Find your next job fast at the Jan. 28 Virtual Career Fair. Register now.
Teaching Profession Opinion

Using Partnerships to Build a Better World Through Education

By Dr. Jennifer Williams — April 24, 2018 7 min read

Editor’s Note: Today, Dr. Jennifer Williams, co-founder of TeachSDGs, education strategist, and professor of education, examines ways educators can take action on the global goals through Sustainable Development Goal 17 (SDG17): Partnerships for the Goals. Join her on Twitter for #Globaledchat this Thursday, April 26 at 8pm US Eastern time, to more deeply discuss SDG17 and how to achieve it.

“Your efforts to work collaboratively as educators are a good start. Though if we are going to reach these global goals, we must find ways to move beyond working in collaboration alone and instead join together in solidarity.” These powerful words spoken by then-United Nations Ambassador of Grenada, Ambassador Dessima Williams, have stayed with me for well over a year. Said with hands together, fingers interlaced and firmly locked, I believe this word “solidarity” continues to echo for all of us that were in that meeting that day.

Standing outside on the steps that had earlier led us into the United Nations building, with flags of the world now moving in unison as the cold New York City January wind blew past, and after tasked in our meeting by Ambassador Williams and a team of UN delegates to find ways to use education to help realize the Sustainable Development Goals, I remember looking at my colleagues—fellow teachers who also knew we needed to do something, anything, we just were not sure what—and, saying “Well, how about we start with a hashtag?” And, at that moment, #TeachSDGs began.

Charged with advancing the work of the UN in relation to education through advocacy and outreach, we quickly recognized that our group of four educators all from North America, though steadfast and determined, was far from representative of a world that knew many definitions of teacher, school, and system. To meet a universal call to action that ensured no one would be left behind, we needed more voices. So, with no more than a hashtag and a little determination, we set out to find others who were ready to mobilize and get to work in our grassroots efforts to help reach these 17 goals that hold a promise of transforming our world.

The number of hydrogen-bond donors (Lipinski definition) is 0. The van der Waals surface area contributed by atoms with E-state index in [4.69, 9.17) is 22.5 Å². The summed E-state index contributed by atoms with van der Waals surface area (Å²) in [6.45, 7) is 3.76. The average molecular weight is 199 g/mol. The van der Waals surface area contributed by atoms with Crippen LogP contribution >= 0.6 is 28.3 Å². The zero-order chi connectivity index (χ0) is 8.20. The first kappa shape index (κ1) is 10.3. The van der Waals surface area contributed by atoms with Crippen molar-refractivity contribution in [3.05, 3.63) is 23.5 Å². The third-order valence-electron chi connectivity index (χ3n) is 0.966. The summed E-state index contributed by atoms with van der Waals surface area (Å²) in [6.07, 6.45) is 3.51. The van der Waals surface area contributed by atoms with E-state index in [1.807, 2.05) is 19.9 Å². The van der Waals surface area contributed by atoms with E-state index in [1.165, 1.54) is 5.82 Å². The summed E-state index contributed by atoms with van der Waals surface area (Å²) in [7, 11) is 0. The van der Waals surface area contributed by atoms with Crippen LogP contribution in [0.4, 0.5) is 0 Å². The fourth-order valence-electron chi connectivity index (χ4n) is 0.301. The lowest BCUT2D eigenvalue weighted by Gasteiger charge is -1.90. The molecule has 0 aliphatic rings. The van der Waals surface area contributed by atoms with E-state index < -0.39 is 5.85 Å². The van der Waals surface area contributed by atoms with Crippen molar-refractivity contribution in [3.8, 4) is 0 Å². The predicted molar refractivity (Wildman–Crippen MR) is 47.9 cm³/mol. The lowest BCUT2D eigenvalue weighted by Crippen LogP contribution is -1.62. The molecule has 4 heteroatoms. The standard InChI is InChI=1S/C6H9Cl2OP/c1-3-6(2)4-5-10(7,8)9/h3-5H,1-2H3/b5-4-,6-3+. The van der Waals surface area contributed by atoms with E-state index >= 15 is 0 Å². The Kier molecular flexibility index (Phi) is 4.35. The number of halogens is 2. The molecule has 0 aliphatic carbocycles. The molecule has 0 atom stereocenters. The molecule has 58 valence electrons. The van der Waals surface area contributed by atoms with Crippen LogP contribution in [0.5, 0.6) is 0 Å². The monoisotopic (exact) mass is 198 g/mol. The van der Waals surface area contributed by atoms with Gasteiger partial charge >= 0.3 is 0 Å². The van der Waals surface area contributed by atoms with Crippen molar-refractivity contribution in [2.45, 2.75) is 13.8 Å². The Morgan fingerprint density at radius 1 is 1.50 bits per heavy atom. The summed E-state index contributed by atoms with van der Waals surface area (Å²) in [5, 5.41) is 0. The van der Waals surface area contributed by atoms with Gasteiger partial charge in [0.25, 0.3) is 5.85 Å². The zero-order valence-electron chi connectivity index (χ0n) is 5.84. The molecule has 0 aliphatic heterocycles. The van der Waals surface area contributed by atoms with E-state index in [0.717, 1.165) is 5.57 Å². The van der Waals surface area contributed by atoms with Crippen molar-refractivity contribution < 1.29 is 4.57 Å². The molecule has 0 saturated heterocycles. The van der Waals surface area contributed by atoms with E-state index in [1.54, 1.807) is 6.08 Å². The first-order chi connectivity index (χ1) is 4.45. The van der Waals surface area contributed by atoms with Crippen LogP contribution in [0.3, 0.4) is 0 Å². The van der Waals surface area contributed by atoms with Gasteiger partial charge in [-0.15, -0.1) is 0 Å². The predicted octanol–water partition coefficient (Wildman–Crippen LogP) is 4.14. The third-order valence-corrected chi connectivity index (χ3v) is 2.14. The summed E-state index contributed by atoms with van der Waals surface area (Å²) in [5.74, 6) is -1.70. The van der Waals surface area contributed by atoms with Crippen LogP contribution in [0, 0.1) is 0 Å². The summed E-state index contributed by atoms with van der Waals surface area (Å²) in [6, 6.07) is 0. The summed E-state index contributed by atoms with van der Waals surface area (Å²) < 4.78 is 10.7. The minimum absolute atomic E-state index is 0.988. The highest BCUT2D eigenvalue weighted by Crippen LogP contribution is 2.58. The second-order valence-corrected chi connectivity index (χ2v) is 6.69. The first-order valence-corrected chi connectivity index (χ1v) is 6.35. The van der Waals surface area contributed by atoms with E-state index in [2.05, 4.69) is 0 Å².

Sustainable Development Goal 17: Partnership for the Goals, though last in line numerically in a sequence of goals that we as a world are committed to reaching by the year 2030, is one that is viewed by many as a connector goal binding the 16 before it. SDG17, represented in dark navy blue with five white circles that overlap and converge at many points, prioritizes coordination, cooperation, and global partnership. Though many outside of education are quick to associate only SDG4: Quality Education with teachers, educators today are faced with the need to engage with all the goals as our classrooms of students know poverty and hunger, inequality and injustice. As teachers, we take action for the climate and for clean water, and we seek well-being and peace for our students and for all citizens of our world. We, by design as a profession, are focused on all the goals. As I see it, Global Goal 17, much like the job of a teacher that looks out for all students in a classroom, is the essential caretaker.

Connecting Points: Strengthening Worldwide Partnerships

  • Sustainable Development Goal 17: Partnerships for the Goals

    • Target 17.9: Enhance SDGs capacity in developing countries.
    • Target 17.17: Encourage effective partnerships.

The complexity of the global goals requires sound infrastructure and unified vision. Inspired by SDG17, we as the cofounders of #TeachSDGs developed a plan to prioritize process and coherence in our efforts to bring global educators together in conversation and cooperation to transform the world. Too, as we believed it was critical to be aware of our privilege and perspective, we worked to move beyond our networks and empower the voices of others. Four soon grew to 17, which then, through a process of pledge-taking, expanded to over 1,200 global educators. Lines on a symbolic map that connected #TeachSDGs would now cross oceans, continents, and borders and pass through beautiful lands with names such as Tunisia, Saudi Arabia, Costa Rica, Romania, Abu Dhabi, Bangkok, Paris, Akungba Akoko, Ghana, Iran, San Diego, Islamabad, Sri Lanka, Buenos Aires, Brussels, and many, many, many other world locations.